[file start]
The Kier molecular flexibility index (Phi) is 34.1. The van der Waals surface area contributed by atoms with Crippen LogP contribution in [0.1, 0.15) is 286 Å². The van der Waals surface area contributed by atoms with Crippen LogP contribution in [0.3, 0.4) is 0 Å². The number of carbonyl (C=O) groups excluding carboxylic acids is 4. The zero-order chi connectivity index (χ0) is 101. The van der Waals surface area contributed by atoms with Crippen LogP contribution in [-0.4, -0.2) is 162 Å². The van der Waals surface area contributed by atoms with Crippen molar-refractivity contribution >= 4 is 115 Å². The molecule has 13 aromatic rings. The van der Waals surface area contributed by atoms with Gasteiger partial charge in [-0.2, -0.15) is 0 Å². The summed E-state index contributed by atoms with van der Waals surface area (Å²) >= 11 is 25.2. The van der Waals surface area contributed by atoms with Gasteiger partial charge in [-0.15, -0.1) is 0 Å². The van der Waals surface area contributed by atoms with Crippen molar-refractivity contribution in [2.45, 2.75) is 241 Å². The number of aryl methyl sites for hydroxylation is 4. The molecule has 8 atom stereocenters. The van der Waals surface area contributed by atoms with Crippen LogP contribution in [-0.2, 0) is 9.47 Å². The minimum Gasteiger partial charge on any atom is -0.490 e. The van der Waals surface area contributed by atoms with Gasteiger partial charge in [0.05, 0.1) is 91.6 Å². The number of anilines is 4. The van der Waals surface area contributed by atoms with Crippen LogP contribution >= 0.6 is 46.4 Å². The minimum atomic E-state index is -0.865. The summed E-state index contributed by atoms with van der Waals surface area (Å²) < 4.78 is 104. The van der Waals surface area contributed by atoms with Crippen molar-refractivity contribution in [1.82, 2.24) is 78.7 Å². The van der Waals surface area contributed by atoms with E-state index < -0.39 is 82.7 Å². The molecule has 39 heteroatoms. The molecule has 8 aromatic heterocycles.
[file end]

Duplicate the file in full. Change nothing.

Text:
The Kier molecular flexibility index (Phi) is 34.1. The van der Waals surface area contributed by atoms with Crippen LogP contribution in [0.1, 0.15) is 286 Å². The van der Waals surface area contributed by atoms with Crippen LogP contribution in [0.3, 0.4) is 0 Å². The number of carbonyl (C=O) groups excluding carboxylic acids is 4. The zero-order chi connectivity index (χ0) is 101. The van der Waals surface area contributed by atoms with Crippen LogP contribution in [-0.4, -0.2) is 162 Å². The van der Waals surface area contributed by atoms with Crippen molar-refractivity contribution >= 4 is 115 Å². The molecule has 13 aromatic rings. The van der Waals surface area contributed by atoms with Gasteiger partial charge in [-0.2, -0.15) is 0 Å². The summed E-state index contributed by atoms with van der Waals surface area (Å²) >= 11 is 25.2. The van der Waals surface area contributed by atoms with Gasteiger partial charge in [-0.15, -0.1) is 0 Å². The van der Waals surface area contributed by atoms with Crippen molar-refractivity contribution in [2.45, 2.75) is 241 Å². The number of aryl methyl sites for hydroxylation is 4. The molecule has 8 atom stereocenters. The van der Waals surface area contributed by atoms with Crippen LogP contribution in [-0.2, 0) is 9.47 Å². The minimum Gasteiger partial charge on any atom is -0.490 e. The van der Waals surface area contributed by atoms with Gasteiger partial charge in [0.05, 0.1) is 91.6 Å². The number of anilines is 4. The van der Waals surface area contributed by atoms with Crippen LogP contribution >= 0.6 is 46.4 Å². The minimum atomic E-state index is -0.865. The summed E-state index contributed by atoms with van der Waals surface area (Å²) < 4.78 is 104. The van der Waals surface area contributed by atoms with Crippen molar-refractivity contribution in [1.82, 2.24) is 78.7 Å². The van der Waals surface area contributed by atoms with E-state index < -0.39 is 82.7 Å². The molecule has 39 heteroatoms. The molecule has 8 aromatic heterocycles.